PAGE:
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A good friend of Jamie Ramsay – CALM’s Forrest Gump – who ran 17,000km from Vancouver to Buenos Aires and returned to the UK for the #ForrestGumpFinish on Sunday 10th January 2016, wrote this for CALM about his incredible achievement…


Jamie Ramsay is probably a name you haven’t heard before, unless you’ve been following CALM’s updates like a hawk. (High fives those of you who have!)

Back in August 2014, I wrote an article for CALM about his extraordinary idea to run nearly 18,000km from Vancouver in Canada to Buenos Aires in Argentina. In fact, this wasn’t just an idea. By the time the article was published on, Jamie had already left the UK behind and was beginning his epic journey along the beautiful west coast of Canada in aid of three charities, including CALM.

Well, us friends and family had said our goodbyes and there was nothing more to be done except get on with our lives, thinking, ‘wow, that’s ambitious, good luck to him’, ‘crikey’, ‘hope he’s ok’, that sort of thing.

Because 18,000km is a distance most of us can’t really grasp. A marathon, yes, I can just about imagine what 26 miles is, roughly from my parents’ house in the deepest, darkest depths of the West Midlands countryside to the city I went to school in, and back again.

And people run marathons all the time don’t they (not me, I hasten to add, Lord no. I heartily support other people’s efforts to do so, from the safety of the sidelines.) I know that most people, when they run a marathon, train very hard for weeks, maybe months; the physical preparation required is considerable.

Then, of course, there’s ‘the wall’, the inevitability of hitting it and the question of dealing with it.

So, it’s really rather inconceivable that someone, anyone, least of all a friend of mine, could run a marathon (or thereabouts) every single day for over a year.

On top of that, who would think to ask ‘well, where are you going to sleep?’ or ‘how will you carry everything you need with you?’ or even ‘what about crossing borders and possible dangers? Aren’t you running through Colombia?’ It’s enough for us to process the enormous distance; the logistics of the thing are just too mind-boggling.

(The answers, in case you’re wondering, are ‘in a tent, wherever it’s possible to pitch one’, ‘in a running stroller, donated especially for the expedition by Thule’ and ‘I’ll cross that bridge (or border) when it comes to it/accept any offers of police escorts along the way’ – yes, that actually happened.)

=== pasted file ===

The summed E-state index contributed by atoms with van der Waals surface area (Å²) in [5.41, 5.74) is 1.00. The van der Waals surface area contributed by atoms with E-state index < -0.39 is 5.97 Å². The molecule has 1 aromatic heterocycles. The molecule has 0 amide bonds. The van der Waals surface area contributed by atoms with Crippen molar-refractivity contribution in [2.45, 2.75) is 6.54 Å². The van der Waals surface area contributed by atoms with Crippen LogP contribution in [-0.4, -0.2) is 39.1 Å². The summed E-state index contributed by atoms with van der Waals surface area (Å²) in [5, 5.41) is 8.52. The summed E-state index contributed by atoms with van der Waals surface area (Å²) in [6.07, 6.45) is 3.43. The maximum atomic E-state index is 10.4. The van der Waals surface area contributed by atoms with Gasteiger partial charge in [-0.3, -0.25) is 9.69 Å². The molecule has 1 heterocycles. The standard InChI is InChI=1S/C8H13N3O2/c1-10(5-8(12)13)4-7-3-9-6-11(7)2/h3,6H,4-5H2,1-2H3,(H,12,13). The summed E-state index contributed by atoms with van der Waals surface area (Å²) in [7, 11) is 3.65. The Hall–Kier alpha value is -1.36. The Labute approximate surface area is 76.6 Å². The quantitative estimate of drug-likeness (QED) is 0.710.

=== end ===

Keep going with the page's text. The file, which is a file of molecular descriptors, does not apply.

It’s not that I never thought he’d make it – I’ve known for a while that the body of Jamie Ramsay can put up with a heavy amount of wear and tear – I guess it’s just that I didn’t actually have to process the achievement until now. Because it’s only now, upon its completion, that this extraordinary idea has actually become something ‘done’. Completed. Achieved. It has moved from the realm of possibility into the arena of actuality.

So, jaws sufficiently dropped, I can confirm that, yes, he made it. Jamie Ramsay has completed his c.17,000km solo run (the route turned out to be a bit more direct than anticipated) over 367 running days (472 including occasional days off) using 17 pairs of running shoes (another logistics question: how on earth did he get new ones delivered?) across 14 countries through 2 continents.

He arrived back in London on Sunday 10th January. Flying into Heathrow at around half 6 in the morning, he was straight into the shower and then lacing up his shoes for the final jog from T5 into central London (a mere 15 miles), with friends, family and CALM supporters joining him in solidarity and in true Forrest Gump style. (View pics from his arrival back in the Jamieisrunning Facebook album and in CALM’s Hall of Fame.)

Nicknamed “British Forrest Gump” and also, apparently, “the running man” (slightly lacking in imagination, that one), Jamie has met and inspired people the world over with his incredible strength and resilience. Donations to Jamie’s charities are still coming in, and he very much hopes to exceed his target of £20,000.

This Scotsman spent 11 years working in an office in the heart of London’s financial district, with me in fact, and, after returning from a solo run through the jungle in Vietnam, decided that what he really wanted to do was keep running – his Twitter handle says it all: @jamieisrunning – but in the process he’s done so much more than that.

Some press coverage of Jamie and CALM: Interview with Jamie on Red Bull’s website; Jamie on ITV’s This MorningJamie speaking on BBC Five Live.

Read CALM’s interview with Jamie; check out the blog from Jamie’s amazing trip, including stories like the time he met a guy who believed he could turn stone into gold (he couldn’t); follow Jamie on Twitter and become a fan on Facebook to hear first what this guy gets up to next.

Jamie’s website:

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